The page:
The need for surgical sutures, along with the time-consuming and sensitive side effects that come with it, could be a thing of the past, as engineers from the Massachusetts Institute of Technology have designed a double-sided tape that can take the place of traditional methods.

MIT engineers say they were inspired by the sticky substance that spiders use to trap prey, and the double-sided tape concept that they created can rapidly seal tissues together – even ones that are traditionally difficult to do with surgical sutures and can lead to complications.

“There are over 230 million major surgeries all around the world per year, and many of them require sutures to close the wound, which can actually cause stress on the tissues and can cause infections, pain, and scars. We are proposing a fundamentally different approach to sealing tissue,” says Xuanhe Zhao, senior author of the study and an associate engineering professor at MIT.
The tape was tested on pigs and rats, and found to be effective on skin, along with tissue in the lungs, stomach, liver, and small intestine.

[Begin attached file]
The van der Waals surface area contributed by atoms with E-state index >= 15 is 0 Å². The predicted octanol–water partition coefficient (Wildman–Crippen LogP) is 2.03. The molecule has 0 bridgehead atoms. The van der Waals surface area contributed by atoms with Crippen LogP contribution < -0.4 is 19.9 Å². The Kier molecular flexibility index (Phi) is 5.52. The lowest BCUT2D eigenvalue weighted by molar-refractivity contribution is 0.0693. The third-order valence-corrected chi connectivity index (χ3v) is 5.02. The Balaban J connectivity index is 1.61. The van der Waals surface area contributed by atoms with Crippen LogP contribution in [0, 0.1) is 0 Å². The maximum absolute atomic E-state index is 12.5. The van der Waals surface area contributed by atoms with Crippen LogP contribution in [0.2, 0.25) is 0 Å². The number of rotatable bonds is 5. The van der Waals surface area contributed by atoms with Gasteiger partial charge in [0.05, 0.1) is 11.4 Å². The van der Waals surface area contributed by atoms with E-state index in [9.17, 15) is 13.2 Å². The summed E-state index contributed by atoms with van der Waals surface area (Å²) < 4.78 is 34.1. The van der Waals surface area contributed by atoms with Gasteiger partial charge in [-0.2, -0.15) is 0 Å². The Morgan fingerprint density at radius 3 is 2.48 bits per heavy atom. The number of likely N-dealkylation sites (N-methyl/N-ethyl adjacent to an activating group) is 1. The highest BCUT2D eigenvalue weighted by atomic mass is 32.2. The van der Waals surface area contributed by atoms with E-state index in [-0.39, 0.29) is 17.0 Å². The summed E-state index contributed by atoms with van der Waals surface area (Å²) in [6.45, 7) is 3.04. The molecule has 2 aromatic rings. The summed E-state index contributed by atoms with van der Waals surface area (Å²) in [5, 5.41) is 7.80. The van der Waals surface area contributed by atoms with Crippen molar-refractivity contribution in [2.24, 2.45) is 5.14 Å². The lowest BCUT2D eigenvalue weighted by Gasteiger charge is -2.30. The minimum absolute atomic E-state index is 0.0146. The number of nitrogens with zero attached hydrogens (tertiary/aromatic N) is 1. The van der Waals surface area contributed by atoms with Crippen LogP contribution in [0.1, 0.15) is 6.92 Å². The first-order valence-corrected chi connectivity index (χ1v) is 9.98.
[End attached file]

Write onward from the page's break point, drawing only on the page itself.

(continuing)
Researchers touted the tape’s ability to seal a wound in a matter of seconds, which is much more effective than the minutes it takes for tissue glue to take hold, and even that substance can cause problems if it leaks into other parts of the body.

Tape May Also Be Able to Keep Implanted Devices in Place

The research team is still exploring the possibility that the tape can be used to keep medical devices in place. A polyurethane heart patch was tested successfully on a rat, while silicone rubber, titanium, and hydrogels were also attached to various tissue with the tape.

The team is now working with doctors to identify more uses for the tape and to perform more tests in animal models.